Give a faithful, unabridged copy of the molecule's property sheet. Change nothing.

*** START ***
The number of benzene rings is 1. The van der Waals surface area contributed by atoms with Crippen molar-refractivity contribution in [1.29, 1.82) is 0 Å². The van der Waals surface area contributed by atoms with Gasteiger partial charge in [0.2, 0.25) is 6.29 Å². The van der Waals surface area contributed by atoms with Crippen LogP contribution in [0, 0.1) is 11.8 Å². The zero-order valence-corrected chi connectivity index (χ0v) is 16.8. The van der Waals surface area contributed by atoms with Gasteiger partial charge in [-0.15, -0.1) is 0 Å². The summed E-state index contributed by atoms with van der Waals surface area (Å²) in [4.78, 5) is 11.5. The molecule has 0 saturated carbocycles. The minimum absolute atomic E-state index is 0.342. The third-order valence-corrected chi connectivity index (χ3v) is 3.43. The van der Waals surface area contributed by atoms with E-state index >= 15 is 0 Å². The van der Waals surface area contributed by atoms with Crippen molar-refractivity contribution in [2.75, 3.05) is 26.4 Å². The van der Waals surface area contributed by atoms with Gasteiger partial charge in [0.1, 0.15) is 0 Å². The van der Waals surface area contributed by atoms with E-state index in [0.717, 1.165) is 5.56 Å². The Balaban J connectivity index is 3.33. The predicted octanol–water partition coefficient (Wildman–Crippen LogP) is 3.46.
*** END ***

The number of benzene rings is 1. The van der Waals surface area contributed by atoms with Crippen molar-refractivity contribution in [1.29, 1.82) is 0 Å². The van der Waals surface area contributed by atoms with Gasteiger partial charge in [0.2, 0.25) is 6.29 Å². The van der Waals surface area contributed by atoms with Crippen LogP contribution in [0, 0.1) is 11.8 Å². The zero-order valence-corrected chi connectivity index (χ0v) is 16.8. The van der Waals surface area contributed by atoms with Gasteiger partial charge in [-0.15, -0.1) is 0 Å². The summed E-state index contributed by atoms with van der Waals surface area (Å²) in [4.78, 5) is 11.5. The molecule has 0 saturated carbocycles. The minimum absolute atomic E-state index is 0.342. The third-order valence-corrected chi connectivity index (χ3v) is 3.43. The van der Waals surface area contributed by atoms with E-state index >= 15 is 0 Å². The van der Waals surface area contributed by atoms with Crippen molar-refractivity contribution in [2.75, 3.05) is 26.4 Å². The van der Waals surface area contributed by atoms with Gasteiger partial charge in [0.1, 0.15) is 0 Å². The van der Waals surface area contributed by atoms with E-state index in [0.717, 1.165) is 5.56 Å². The Balaban J connectivity index is 3.33. The predicted octanol–water partition coefficient (Wildman–Crippen LogP) is 3.46.